Whenever I administer either a Reiki treatment or perform reflexology on a client, oftentimes the only acoutrements I use are Moxa sticks and my personal blend of massage oil. Moxibustion therapy was first introduced to me decades ago by my allergist, who became a licensed Acupuncturist at the University of Beijing. It is simple and surprisingly effective treatment for everything from allergies to arthritis, and the positive feedback I’ve received from administering these treatments are the reasons I maintain this practice.
I use the same brand Moxa stick as pictured here. You will find them and similar products at your local Chinese herbal shop, or online. They are inexpensive, so be sure to buy them in bulk because you will find you will be using them daily once you get used to how they work on the body.
Moxibustion is a very old, traditional Chinese medicine therapy employed by acupuncturists. It plays an important role in the traditional medical systems of China, Japan, Korea, Vietnam, and Mongolia. The artemisia leaf or mugwort (known as ai ye or “doctor’s grass”) is the herb used in moxibustion. It is believed to emit yang energy when burnt. Since ancient times it has been burnt to disinfect and keep sterile the air to prevent the spread of infectious disease in hospitals and patient treatment centers.
An important attribute of artemisia leaf (ai ye) is its ability to penetrate moisture and dampness. In ancient times, Chinese armies used this knowledge to find underground springs during times of war, when constant movement made easy sources of water unavailable. Soldiers would burn argy wormwood and wait for the smoke to settle. Where the smoke accumulated they would dig a well for water. Chinese medicine also takes advantage of this special property to help dispel dampness from the body. Herbalists associate dampness with decay and toxin retention because it is extremely conductive to fungi growth.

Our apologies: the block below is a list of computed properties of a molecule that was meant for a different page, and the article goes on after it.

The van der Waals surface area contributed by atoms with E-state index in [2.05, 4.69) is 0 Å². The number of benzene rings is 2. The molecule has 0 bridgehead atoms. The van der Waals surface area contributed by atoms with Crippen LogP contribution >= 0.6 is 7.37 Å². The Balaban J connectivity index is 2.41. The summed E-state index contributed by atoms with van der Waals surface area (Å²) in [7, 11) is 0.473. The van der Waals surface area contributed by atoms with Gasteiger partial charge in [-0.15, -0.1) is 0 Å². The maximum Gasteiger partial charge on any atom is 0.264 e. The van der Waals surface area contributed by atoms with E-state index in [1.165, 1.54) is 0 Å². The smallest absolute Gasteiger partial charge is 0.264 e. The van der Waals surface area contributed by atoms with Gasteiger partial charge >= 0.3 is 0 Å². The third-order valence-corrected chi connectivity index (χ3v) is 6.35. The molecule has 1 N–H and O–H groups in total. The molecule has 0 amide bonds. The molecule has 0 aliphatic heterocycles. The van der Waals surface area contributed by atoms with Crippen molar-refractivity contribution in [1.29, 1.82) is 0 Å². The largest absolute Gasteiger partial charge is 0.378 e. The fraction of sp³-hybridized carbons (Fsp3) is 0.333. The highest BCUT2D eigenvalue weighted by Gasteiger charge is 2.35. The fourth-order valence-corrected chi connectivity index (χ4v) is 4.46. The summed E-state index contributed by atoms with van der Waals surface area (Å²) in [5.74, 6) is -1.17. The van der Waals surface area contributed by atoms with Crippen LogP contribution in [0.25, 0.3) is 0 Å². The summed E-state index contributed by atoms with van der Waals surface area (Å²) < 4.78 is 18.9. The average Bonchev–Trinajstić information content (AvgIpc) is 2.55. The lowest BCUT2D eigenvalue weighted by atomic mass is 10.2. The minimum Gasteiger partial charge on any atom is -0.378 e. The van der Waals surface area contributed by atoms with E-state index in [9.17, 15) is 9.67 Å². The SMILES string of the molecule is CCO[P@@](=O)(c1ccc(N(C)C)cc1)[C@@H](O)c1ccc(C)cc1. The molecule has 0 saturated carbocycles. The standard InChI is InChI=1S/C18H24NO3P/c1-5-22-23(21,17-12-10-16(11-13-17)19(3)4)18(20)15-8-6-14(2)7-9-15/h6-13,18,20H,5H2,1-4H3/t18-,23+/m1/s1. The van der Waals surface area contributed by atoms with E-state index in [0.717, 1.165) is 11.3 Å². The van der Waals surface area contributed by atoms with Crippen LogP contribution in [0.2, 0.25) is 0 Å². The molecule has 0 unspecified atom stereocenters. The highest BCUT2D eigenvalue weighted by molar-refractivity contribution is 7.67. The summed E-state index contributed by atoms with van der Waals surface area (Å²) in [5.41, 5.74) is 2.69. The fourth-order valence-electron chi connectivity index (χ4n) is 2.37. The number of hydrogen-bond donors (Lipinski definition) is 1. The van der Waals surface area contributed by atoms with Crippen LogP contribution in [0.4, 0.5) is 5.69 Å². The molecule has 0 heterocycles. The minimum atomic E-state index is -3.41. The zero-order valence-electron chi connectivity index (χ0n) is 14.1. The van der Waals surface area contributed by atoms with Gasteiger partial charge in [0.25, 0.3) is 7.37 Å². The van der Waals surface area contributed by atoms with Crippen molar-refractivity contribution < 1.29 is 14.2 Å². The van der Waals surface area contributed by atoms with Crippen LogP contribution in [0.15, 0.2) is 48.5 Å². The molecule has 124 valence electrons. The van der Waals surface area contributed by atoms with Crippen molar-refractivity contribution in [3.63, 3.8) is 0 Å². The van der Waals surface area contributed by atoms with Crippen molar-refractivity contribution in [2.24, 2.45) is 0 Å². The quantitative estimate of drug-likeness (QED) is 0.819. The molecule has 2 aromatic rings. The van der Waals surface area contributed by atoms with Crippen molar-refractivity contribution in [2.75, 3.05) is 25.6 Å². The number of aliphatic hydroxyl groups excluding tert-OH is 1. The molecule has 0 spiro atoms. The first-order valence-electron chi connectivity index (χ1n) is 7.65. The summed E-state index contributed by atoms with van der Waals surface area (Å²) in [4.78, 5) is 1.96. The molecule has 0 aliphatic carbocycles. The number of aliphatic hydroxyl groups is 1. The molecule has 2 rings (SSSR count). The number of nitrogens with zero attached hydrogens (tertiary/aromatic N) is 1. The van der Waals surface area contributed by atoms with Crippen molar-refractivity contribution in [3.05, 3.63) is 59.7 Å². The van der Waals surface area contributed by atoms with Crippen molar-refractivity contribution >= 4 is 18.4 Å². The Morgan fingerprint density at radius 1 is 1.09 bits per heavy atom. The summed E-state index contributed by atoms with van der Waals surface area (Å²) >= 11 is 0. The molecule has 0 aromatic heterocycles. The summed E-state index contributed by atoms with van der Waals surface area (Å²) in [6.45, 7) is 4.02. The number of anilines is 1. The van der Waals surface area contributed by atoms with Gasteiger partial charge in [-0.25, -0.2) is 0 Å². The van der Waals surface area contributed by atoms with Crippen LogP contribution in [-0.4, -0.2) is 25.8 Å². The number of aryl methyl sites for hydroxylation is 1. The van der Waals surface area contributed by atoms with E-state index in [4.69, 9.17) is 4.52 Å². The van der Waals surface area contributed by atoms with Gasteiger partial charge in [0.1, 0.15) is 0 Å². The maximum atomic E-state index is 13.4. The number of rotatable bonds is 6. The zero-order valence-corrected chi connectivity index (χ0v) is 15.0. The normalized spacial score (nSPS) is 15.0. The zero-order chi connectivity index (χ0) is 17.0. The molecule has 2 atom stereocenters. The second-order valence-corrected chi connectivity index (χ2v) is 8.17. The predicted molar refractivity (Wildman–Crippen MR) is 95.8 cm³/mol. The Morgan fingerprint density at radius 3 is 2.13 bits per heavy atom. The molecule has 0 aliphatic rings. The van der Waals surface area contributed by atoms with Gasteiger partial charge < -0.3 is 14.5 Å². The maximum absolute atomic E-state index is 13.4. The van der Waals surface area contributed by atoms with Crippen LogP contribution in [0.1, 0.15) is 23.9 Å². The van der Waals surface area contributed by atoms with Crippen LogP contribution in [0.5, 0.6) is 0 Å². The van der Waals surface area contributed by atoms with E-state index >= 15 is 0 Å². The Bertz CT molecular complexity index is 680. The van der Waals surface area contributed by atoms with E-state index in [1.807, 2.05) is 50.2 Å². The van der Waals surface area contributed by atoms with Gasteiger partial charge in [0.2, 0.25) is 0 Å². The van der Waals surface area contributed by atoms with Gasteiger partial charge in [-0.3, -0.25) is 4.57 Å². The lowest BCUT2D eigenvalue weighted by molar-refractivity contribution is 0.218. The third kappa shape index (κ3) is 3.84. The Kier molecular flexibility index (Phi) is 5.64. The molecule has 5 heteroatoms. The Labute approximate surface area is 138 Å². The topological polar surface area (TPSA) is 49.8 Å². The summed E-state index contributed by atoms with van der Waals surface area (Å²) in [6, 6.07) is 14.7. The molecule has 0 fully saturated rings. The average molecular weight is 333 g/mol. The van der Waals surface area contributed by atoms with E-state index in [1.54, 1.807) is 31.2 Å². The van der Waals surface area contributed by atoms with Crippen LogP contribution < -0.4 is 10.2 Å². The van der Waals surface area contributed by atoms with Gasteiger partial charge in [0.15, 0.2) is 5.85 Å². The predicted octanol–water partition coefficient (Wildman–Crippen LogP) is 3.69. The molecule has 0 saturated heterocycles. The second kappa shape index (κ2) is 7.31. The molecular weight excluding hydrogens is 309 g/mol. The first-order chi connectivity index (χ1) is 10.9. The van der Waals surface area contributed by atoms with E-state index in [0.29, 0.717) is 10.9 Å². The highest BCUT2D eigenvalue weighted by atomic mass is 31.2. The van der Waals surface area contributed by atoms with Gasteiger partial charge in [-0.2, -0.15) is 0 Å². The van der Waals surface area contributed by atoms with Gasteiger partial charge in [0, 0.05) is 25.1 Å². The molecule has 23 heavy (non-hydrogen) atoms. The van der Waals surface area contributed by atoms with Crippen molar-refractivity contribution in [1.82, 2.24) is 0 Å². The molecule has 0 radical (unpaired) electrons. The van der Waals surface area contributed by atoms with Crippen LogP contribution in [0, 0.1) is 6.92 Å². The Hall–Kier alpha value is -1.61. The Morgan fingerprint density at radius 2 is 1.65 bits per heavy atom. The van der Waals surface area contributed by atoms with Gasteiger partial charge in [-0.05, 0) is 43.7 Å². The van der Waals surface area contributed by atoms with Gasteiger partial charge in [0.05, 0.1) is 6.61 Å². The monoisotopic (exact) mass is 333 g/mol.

The effects of acupuncture and moxibustion are unique because they do not add any additional elements in to the body. Instead, moxibustion simply re-adjusts the body’s natural mechanisms to effectively raise their functioning ability by promoting the flow of qi, viz., by warming the meridian channels with the moxi stick, you are supplementing qi and activating blood circulation, thereby relieving the cold, which alleviates pain and promotes vital functions to cure deficiency. Because moxi treatments do not introduce foreign elements in to the body, they are the purest and most natural forms of treatment.
Suppliers usually age the mugwort and grind it up to a fluff; practitioners burn the fluff or process it further into a cigar-shaped stick. They can use it indirectly, with acupuncture needles, or burn it on the patient’s skin.
How to Use:
Ignite a moxa stick at one end and place it two to three centimeters away over the treatment site to bring a mild warmth to the local place, but not burning, for some fifteen minutes until the skin becomes slightly red. You can either manually hold the stick, or use smaller sticks or discs that are inserted into wooden applicator boxes that either sit atop the skin or are strapped onto the client.
Contraindications of Moxibustion:
1. Excess heat syndrome, or Yin deficiency syndrome, with heat signs are contraindicated to moxibustion.
2. Scarring moxibustion is prohibited on face and head, and the places closest to the large blood vessels.
3. Pregnant women are not administered moxibustion in the abdomen and lumbosacral regions.